The WTO’s enforcement of intellectual property rights (IPR) hindered developing countries’ access to medicines and medical technology because of the high cost of paying for patent licenses. In the Sub-Saharan African region, an estimated 24.7 million HIV patients cannot access patented anti-retroviral medicines because of prohibitive costs.The WTO also allowed American transnational agribusiness corporation Monsanto to draft a policy under its IPR agreement to place patents on all life forms, from microorganisms to plants. This provided Monsanto an advantage over developing country members of the WTO to control their seeds. TNCs are also attacking indigenous knowledge by patenting plant varieties discovered and cultivated by indigenous peoples for food, medicine and rituals.

In the agriculture sector, the failure of the WTO to reduce the subsidies of developed countries to their farmers has affected the livelihood of cotton farmers in Africa because of the overproduction of cotton in the world market. The cheap price of cotton exported by African farmers led to a decline in production by almost 50% in 12 main African cotton producers between 2005 and 2009.

The expansion of poultry imports from developed countries led to massive rural job loss in Africa. From 1994 to 2003, 110, 000 rural jobs were lost each year in Cameroon. In Ivory Coast, an estimated 1,500 poultry producers ceased production between 2001 and 2003, leaving 15,000 people jobless. In Senegal, 70% of the poultry industry was wiped out because of the poultry expansion of the European Union (EU).

The removal of trade barriers also paved the way for massive importation of food and agricultural products that destroyed the Philippine’s path to self-sufficiency and food security. According to the peasant movement Kilusang Magbubukid ng Pilipinas, an estimated 2.85 million metric tons of rice was imported by the Philippine government in 2014, leaving a huge drop in farmgate prices of locally produced rice.

The WTO’s policies continue to support corporate control in food systems and trade by altering food safety and price regulations, intellectual property protection and agriculture subsidies. It has also trapped developing countries into exporting cheap raw materials and allowing imported food and agricultural products to their local markets leaving domestic production to decline. Almost 800 million people worldwide continue to suffer from hunger because of corporate control on food.

As if 20 years of the WTO’s stranglehold is not bad enough, the US, EU, Japan and other developed countries want the upcoming 10th Ministerial Conference (MC10) this 15-18 December 2015 in Nairobi, Kenya to commence negotiations on “new issues” – which are really old proposals that these countries have long been seeking to impose as new rules on trade and investments binding on all countries. These would further strengthen the ability of TNCs to operate within and across borders and dictate the prices of goods and services making them unaffordable to the common people. They would also rob developing countries of their remaining policy tools that are necessary for promoting sustainable development and realizing people’s rights.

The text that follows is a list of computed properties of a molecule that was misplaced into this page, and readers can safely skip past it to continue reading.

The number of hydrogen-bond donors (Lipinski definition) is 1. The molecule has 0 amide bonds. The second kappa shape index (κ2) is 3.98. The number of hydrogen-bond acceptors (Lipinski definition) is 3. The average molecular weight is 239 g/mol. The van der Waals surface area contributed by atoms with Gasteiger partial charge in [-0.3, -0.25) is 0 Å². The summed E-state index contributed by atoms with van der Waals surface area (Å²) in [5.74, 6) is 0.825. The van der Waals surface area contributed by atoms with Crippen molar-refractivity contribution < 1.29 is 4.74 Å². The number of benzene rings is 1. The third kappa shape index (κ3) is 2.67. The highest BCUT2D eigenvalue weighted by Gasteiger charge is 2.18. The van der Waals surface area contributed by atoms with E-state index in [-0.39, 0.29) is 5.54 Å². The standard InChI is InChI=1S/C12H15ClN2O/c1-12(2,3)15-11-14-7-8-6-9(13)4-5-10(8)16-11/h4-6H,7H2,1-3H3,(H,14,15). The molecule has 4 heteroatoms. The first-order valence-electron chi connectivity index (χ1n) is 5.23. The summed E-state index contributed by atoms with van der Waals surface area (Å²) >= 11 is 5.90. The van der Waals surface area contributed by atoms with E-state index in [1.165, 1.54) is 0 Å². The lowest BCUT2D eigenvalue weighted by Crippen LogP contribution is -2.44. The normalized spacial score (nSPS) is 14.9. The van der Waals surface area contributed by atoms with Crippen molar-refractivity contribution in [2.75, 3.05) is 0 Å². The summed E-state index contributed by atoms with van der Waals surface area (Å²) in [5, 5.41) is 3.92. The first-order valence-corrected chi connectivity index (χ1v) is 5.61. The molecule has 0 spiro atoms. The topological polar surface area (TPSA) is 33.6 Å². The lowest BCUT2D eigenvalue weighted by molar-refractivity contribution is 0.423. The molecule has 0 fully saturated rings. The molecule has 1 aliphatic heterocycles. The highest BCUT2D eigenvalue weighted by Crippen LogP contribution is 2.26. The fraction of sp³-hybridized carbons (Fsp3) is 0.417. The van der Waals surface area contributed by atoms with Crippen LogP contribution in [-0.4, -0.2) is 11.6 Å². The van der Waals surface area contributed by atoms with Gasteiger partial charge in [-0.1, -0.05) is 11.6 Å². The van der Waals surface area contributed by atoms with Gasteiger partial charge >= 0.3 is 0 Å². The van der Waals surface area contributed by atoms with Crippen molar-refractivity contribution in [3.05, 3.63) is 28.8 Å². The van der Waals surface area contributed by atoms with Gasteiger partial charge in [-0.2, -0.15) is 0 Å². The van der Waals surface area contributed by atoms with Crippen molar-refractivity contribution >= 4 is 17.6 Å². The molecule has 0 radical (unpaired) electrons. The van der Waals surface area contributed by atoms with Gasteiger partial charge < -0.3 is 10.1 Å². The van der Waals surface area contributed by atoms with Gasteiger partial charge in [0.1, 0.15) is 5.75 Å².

Over the years, people’s organizations have seen the WTO as an instrument that exploits developing nations. Twenty years of its existence has already forced radical changes in the laws of sovereign states and threatened the lives and livelihood of peoples around the world. Any expansion of its power will lead to more losses of our democratic rights. We urge the public to be vigilant and not be misled by rhetoric on the benefits of neoliberal trade and the WTO.

We call on the public to support people’s organizations and pro-poor advocates pushing fora pro-people trade system that promotes environmental sustainability, genuine economic cooperation, and the right to development. We urge each nation to adopt economic policies and programs that assert their sovereignty over their agriculture and food systems. National and international trade systems should promote policies that will be able to dismantle international cartels and capitalist monopolies that manipulate the prices of commodities in the international market.

As long as the WTO runs world trade, corporate elites and their governments will continue to abuse the people and resources of developing countries. We should not allow this to persist.

20 years of corporate plunder is enough! 20 years of manipulation is enough! 20 years of inequality is enough! 20 years of the WTO is enough!

Now is the time for genuine system change and fair economic cooperation that promotes development for all! Join the fight against WTO! Junk the WTO!

[ENG/SPN]:Bauxite mining on Maoist tribal areas/La minería de bauxita en las áreas tribales maoístas

*Spanish translation follows (by Google groups)/Traducción español sigue (por grupos de Google)